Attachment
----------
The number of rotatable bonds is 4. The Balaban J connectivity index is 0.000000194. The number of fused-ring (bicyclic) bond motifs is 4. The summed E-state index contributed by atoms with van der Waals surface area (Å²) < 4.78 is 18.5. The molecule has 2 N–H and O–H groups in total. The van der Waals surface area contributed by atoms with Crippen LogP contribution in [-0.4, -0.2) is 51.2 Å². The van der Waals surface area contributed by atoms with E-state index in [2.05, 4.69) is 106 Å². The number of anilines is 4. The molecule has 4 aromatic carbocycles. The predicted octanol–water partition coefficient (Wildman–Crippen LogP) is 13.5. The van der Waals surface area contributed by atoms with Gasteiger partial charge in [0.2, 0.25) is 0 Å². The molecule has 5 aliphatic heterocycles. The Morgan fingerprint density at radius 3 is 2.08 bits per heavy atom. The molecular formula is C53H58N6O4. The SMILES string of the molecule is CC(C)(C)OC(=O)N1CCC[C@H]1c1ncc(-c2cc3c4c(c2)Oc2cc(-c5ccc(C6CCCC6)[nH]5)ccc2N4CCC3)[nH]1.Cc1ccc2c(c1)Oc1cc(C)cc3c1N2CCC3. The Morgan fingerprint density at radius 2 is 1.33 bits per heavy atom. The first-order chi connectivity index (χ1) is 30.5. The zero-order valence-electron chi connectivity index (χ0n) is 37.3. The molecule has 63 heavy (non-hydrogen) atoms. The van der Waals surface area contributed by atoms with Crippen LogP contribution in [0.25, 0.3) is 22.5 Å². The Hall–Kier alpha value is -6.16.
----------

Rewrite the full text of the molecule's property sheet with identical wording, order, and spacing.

The number of rotatable bonds is 4. The Balaban J connectivity index is 0.000000194. The number of fused-ring (bicyclic) bond motifs is 4. The summed E-state index contributed by atoms with van der Waals surface area (Å²) < 4.78 is 18.5. The molecule has 2 N–H and O–H groups in total. The van der Waals surface area contributed by atoms with Crippen LogP contribution in [-0.4, -0.2) is 51.2 Å². The van der Waals surface area contributed by atoms with E-state index in [2.05, 4.69) is 106 Å². The number of anilines is 4. The molecule has 4 aromatic carbocycles. The predicted octanol–water partition coefficient (Wildman–Crippen LogP) is 13.5. The van der Waals surface area contributed by atoms with Gasteiger partial charge in [0.2, 0.25) is 0 Å². The molecule has 5 aliphatic heterocycles. The Morgan fingerprint density at radius 3 is 2.08 bits per heavy atom. The molecular formula is C53H58N6O4. The SMILES string of the molecule is CC(C)(C)OC(=O)N1CCC[C@H]1c1ncc(-c2cc3c4c(c2)Oc2cc(-c5ccc(C6CCCC6)[nH]5)ccc2N4CCC3)[nH]1.Cc1ccc2c(c1)Oc1cc(C)cc3c1N2CCC3. The Morgan fingerprint density at radius 2 is 1.33 bits per heavy atom. The first-order chi connectivity index (χ1) is 30.5. The zero-order valence-electron chi connectivity index (χ0n) is 37.3. The molecule has 63 heavy (non-hydrogen) atoms. The van der Waals surface area contributed by atoms with Crippen LogP contribution in [0.25, 0.3) is 22.5 Å². The Hall–Kier alpha value is -6.16.